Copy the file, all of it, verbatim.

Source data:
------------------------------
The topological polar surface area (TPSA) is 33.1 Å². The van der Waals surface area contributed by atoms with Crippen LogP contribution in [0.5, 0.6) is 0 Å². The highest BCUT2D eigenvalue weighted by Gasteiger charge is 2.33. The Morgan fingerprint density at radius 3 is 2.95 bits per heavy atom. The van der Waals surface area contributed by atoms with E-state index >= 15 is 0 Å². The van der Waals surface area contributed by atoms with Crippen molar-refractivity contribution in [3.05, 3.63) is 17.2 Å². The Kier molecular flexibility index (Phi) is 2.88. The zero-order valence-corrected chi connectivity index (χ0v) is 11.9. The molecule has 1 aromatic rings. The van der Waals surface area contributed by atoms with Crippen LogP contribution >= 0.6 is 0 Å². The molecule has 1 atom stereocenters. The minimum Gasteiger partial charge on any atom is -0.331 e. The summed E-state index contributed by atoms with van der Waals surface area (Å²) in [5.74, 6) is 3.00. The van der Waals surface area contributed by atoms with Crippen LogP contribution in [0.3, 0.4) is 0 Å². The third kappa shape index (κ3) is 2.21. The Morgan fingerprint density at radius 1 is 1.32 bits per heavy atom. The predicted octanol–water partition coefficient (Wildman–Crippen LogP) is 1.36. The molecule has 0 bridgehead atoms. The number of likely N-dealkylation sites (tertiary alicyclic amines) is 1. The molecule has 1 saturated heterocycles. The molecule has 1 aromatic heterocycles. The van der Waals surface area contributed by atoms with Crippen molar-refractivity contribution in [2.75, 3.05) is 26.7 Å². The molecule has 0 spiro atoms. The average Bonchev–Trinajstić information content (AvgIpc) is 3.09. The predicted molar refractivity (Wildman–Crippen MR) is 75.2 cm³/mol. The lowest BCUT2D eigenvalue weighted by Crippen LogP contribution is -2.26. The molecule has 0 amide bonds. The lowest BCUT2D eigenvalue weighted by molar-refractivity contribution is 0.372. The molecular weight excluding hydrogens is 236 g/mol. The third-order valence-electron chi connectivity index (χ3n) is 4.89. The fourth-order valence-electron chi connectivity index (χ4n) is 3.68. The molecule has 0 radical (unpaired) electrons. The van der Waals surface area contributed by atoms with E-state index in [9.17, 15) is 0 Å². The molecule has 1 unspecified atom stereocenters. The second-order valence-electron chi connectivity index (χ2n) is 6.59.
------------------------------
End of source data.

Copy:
The topological polar surface area (TPSA) is 33.1 Å². The van der Waals surface area contributed by atoms with Crippen LogP contribution in [0.5, 0.6) is 0 Å². The highest BCUT2D eigenvalue weighted by Gasteiger charge is 2.33. The Morgan fingerprint density at radius 3 is 2.95 bits per heavy atom. The van der Waals surface area contributed by atoms with E-state index >= 15 is 0 Å². The van der Waals surface area contributed by atoms with Crippen molar-refractivity contribution in [3.05, 3.63) is 17.2 Å². The Kier molecular flexibility index (Phi) is 2.88. The zero-order valence-corrected chi connectivity index (χ0v) is 11.9. The molecule has 1 aromatic rings. The van der Waals surface area contributed by atoms with Crippen LogP contribution >= 0.6 is 0 Å². The molecule has 1 atom stereocenters. The minimum Gasteiger partial charge on any atom is -0.331 e. The summed E-state index contributed by atoms with van der Waals surface area (Å²) in [5.74, 6) is 3.00. The van der Waals surface area contributed by atoms with Crippen LogP contribution in [0.3, 0.4) is 0 Å². The third kappa shape index (κ3) is 2.21. The Morgan fingerprint density at radius 1 is 1.32 bits per heavy atom. The predicted octanol–water partition coefficient (Wildman–Crippen LogP) is 1.36. The molecule has 0 bridgehead atoms. The number of likely N-dealkylation sites (tertiary alicyclic amines) is 1. The molecule has 1 saturated heterocycles. The molecule has 1 aromatic heterocycles. The van der Waals surface area contributed by atoms with Crippen molar-refractivity contribution in [2.75, 3.05) is 26.7 Å². The molecule has 0 spiro atoms. The average Bonchev–Trinajstić information content (AvgIpc) is 3.09. The predicted molar refractivity (Wildman–Crippen MR) is 75.2 cm³/mol. The lowest BCUT2D eigenvalue weighted by Crippen LogP contribution is -2.26. The molecule has 0 amide bonds. The lowest BCUT2D eigenvalue weighted by molar-refractivity contribution is 0.372. The molecular weight excluding hydrogens is 236 g/mol. The third-order valence-electron chi connectivity index (χ3n) is 4.89. The fourth-order valence-electron chi connectivity index (χ4n) is 3.68. The molecule has 0 radical (unpaired) electrons. The van der Waals surface area contributed by atoms with E-state index in [9.17, 15) is 0 Å². The molecule has 1 unspecified atom stereocenters. The second-order valence-electron chi connectivity index (χ2n) is 6.59.